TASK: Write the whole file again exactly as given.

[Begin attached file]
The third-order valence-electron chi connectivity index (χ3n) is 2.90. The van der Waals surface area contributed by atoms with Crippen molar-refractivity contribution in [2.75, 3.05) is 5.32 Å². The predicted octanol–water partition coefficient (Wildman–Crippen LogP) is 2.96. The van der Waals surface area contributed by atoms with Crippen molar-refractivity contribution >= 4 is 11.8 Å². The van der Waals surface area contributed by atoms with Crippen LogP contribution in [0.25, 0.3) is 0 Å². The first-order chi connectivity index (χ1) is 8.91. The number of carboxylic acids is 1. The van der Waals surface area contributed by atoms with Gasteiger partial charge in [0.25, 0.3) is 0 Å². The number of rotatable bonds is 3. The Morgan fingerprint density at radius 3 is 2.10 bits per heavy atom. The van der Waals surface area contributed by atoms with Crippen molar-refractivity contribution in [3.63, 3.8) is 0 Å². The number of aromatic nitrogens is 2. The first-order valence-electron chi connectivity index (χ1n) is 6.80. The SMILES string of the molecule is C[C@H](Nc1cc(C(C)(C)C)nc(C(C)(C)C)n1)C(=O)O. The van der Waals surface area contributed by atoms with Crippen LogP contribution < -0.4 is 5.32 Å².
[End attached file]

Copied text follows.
The third-order valence-electron chi connectivity index (χ3n) is 2.90. The van der Waals surface area contributed by atoms with Crippen molar-refractivity contribution in [2.75, 3.05) is 5.32 Å². The predicted octanol–water partition coefficient (Wildman–Crippen LogP) is 2.96. The van der Waals surface area contributed by atoms with Crippen molar-refractivity contribution >= 4 is 11.8 Å². The van der Waals surface area contributed by atoms with Crippen LogP contribution in [0.25, 0.3) is 0 Å². The first-order chi connectivity index (χ1) is 8.91. The number of carboxylic acids is 1. The van der Waals surface area contributed by atoms with Gasteiger partial charge in [0.25, 0.3) is 0 Å². The number of rotatable bonds is 3. The Morgan fingerprint density at radius 3 is 2.10 bits per heavy atom. The van der Waals surface area contributed by atoms with Crippen molar-refractivity contribution in [3.63, 3.8) is 0 Å². The number of aromatic nitrogens is 2. The first-order valence-electron chi connectivity index (χ1n) is 6.80. The SMILES string of the molecule is C[C@H](Nc1cc(C(C)(C)C)nc(C(C)(C)C)n1)C(=O)O. The van der Waals surface area contributed by atoms with Crippen LogP contribution < -0.4 is 5.32 Å².